UAE President His Highness Sheikh Khalifa Bin Zayed Al Nahyan has decreed what is a big change in the investment law of his country. The new decree, aimed at the globalization of the economy, permits 100% foreign ownership of firms established in the emirate. Existing companies have been allowed one year to transfer their ownership.
This new law does away with the previous requirement that a major part of the shares had to be held by an Emirati. It also specifies that non-Emiratis of all nationalities are now permitted to invest in existing and new companies.
Powers have been allocated to local licensing authorities include setting a specific percentage of Emiratis in the capital allocation and boards of directors of companies, approving requests to establish companies -except for joint-stock companies- and identifying fees & charges according to the policies adopted by the UAE Cabinet. Joint-stock companies are now allowed to sell up to 70% of the company through IPOs, up from 30% earlier.
The decree also calls for the cabinet to supervise investments in “activities having a strategic impact” through the assignment of relevant authorities and deciding on measures to be followed in granting licences to companies for operation in such areas.
In other significant changes, it permits the appointment of experts on the company boards, even if they are not actual stakeholders, and allows dismissal of the “Chairman or any other board member”, if convicted of fraud or misuse of power. While allowing a company to approve its own capital increases through bonds etc, it very significantly also enables stakeholders to sue the company in case of failure of duty resulting in damages.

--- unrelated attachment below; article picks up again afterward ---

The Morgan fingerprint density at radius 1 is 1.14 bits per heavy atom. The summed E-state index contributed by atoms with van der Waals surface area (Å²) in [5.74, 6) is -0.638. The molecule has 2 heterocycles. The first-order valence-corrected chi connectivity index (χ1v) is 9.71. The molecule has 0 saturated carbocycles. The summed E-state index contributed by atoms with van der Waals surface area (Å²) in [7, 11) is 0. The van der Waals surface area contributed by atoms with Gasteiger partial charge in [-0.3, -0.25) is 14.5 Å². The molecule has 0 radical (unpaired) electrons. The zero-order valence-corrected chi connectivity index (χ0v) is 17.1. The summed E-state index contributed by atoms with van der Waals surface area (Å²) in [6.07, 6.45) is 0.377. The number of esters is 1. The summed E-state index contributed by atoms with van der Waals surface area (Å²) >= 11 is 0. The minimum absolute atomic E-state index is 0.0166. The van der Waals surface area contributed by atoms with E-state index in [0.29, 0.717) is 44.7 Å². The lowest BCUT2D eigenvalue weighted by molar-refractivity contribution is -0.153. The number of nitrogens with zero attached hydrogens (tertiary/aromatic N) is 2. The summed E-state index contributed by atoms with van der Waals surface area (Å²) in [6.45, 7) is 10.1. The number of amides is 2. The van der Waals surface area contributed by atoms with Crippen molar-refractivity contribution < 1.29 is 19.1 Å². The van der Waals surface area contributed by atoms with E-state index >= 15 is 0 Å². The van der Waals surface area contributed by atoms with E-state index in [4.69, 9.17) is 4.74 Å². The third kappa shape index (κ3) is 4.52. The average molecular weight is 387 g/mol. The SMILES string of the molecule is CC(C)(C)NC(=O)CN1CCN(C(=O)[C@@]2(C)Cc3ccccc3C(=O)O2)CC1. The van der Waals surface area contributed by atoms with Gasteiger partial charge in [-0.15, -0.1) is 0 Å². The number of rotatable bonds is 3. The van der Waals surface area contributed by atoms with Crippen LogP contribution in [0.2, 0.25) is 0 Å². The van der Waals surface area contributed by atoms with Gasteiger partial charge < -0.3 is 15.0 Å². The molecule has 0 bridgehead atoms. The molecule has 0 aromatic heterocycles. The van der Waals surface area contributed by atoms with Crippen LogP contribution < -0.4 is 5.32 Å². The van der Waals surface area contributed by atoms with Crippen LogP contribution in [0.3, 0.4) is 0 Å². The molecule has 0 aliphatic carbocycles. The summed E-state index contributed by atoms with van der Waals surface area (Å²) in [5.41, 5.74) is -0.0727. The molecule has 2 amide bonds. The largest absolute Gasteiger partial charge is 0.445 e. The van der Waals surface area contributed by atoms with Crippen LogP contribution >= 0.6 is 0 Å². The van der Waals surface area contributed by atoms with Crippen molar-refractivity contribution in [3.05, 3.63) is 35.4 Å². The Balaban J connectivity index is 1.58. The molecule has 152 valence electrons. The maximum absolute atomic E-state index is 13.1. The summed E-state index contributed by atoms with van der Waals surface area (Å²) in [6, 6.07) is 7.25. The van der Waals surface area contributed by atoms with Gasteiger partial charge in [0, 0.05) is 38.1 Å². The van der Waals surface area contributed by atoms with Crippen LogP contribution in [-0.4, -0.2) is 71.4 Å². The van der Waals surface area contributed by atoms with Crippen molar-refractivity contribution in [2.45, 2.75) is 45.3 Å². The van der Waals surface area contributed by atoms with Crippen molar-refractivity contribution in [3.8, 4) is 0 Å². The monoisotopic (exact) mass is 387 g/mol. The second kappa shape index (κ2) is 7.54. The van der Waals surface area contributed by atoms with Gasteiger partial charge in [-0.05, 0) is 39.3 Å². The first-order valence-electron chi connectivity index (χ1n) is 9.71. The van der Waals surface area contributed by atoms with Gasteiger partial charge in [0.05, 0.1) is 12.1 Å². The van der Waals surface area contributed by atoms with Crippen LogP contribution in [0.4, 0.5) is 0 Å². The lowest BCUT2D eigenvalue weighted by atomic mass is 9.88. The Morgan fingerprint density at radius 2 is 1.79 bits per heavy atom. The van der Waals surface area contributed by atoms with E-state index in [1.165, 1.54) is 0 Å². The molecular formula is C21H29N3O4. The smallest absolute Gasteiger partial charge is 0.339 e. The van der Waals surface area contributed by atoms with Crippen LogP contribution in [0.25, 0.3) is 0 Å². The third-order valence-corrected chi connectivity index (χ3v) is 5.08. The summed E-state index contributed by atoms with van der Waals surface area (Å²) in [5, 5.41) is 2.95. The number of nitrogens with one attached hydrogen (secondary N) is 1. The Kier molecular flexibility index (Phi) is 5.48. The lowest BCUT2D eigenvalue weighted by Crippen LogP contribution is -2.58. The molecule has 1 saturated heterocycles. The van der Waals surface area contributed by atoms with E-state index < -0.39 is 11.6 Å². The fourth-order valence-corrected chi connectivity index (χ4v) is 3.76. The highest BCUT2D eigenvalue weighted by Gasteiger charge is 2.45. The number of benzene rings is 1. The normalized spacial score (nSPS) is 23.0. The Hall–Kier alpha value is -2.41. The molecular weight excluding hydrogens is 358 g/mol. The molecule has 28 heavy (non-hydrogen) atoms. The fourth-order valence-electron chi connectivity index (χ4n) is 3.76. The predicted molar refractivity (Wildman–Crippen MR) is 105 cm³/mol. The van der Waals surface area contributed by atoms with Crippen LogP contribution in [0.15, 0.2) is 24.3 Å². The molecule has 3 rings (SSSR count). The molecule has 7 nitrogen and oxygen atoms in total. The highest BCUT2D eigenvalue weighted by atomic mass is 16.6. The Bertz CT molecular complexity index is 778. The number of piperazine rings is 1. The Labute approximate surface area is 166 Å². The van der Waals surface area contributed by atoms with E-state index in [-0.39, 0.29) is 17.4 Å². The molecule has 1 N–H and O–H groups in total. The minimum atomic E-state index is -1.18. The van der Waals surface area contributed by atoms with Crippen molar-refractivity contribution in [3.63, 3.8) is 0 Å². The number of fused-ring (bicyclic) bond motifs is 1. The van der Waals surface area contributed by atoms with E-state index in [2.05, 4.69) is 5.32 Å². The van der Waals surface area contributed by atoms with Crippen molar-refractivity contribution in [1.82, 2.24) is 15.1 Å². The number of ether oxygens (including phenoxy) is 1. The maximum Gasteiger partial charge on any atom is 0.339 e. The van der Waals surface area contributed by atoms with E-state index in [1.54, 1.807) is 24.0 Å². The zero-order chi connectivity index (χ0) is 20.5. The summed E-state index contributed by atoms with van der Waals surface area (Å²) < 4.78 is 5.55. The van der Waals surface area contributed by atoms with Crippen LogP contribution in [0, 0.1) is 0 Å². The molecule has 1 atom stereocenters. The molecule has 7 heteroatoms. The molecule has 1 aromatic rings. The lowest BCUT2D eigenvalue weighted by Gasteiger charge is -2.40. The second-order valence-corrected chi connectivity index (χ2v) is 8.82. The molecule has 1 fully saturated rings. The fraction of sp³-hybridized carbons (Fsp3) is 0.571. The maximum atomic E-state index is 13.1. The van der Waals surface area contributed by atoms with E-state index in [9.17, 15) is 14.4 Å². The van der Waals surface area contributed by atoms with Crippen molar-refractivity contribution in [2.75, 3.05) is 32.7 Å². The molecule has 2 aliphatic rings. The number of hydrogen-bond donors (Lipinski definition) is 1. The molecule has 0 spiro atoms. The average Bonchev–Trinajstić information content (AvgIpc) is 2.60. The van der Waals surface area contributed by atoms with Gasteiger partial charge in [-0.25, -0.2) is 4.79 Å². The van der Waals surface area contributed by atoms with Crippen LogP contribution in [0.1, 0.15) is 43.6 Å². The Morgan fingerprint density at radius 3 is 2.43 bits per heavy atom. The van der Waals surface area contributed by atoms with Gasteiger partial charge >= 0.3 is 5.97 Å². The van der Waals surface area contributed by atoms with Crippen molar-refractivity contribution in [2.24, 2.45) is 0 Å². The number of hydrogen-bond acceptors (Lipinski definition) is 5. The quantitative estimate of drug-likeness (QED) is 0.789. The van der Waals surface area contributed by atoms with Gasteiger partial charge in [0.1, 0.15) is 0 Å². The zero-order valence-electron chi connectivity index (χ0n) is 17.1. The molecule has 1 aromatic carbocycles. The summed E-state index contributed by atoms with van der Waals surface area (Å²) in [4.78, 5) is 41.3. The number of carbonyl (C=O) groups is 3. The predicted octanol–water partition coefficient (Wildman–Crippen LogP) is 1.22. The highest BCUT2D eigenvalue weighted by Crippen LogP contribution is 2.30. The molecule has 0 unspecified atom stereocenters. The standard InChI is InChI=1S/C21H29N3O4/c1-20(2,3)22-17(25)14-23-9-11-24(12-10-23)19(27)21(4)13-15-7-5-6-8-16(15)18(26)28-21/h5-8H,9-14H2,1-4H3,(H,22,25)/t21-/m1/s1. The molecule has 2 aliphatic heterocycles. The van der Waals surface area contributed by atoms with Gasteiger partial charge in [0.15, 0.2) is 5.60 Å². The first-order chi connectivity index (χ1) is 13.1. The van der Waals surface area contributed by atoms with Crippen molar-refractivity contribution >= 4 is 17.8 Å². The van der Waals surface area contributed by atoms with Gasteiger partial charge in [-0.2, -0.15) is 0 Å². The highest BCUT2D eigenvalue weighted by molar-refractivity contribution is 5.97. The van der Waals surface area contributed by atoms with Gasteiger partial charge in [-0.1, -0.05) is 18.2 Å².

This is a big step forward encouraging foreign investment coming right in time as the future global dependence on oil will surely fall due to its effect on climate change and the drastic change in fuel usage caused by the global pandemic.
A few months ago, the only vessels navigating the high seas were oil tankers ferrying oil for a travel industry that had folded its wings. All cruise liners, railways, aircraft and even road transport vehicles had been cooped up, the hotel industry had shut down as a whole, and suddenly there was no use of the oil that was being shipped all over the world. And then, on April 26, oil prices finally went negative.
Since that day, oil is no longer a guarantee of wealth or even security – and this decree giving time for the UAE trade and industry sectors to move into a new direction is a welcome step before oil wealth dries up. The decree indicates that more changes will come as the emirate learns from its experience as these changes are implemented.
As 100 % FDI is new for Emiratis, Indians wanting to invest abroad can use this new sandbox for testing their options on a limited scale before investing in other countries with more established and aggressive market conditions. This shift by the UAE is the way things will go now on, and it is a good time for our budding entrepreneurs capture at least some of the opportunities that will determine the future.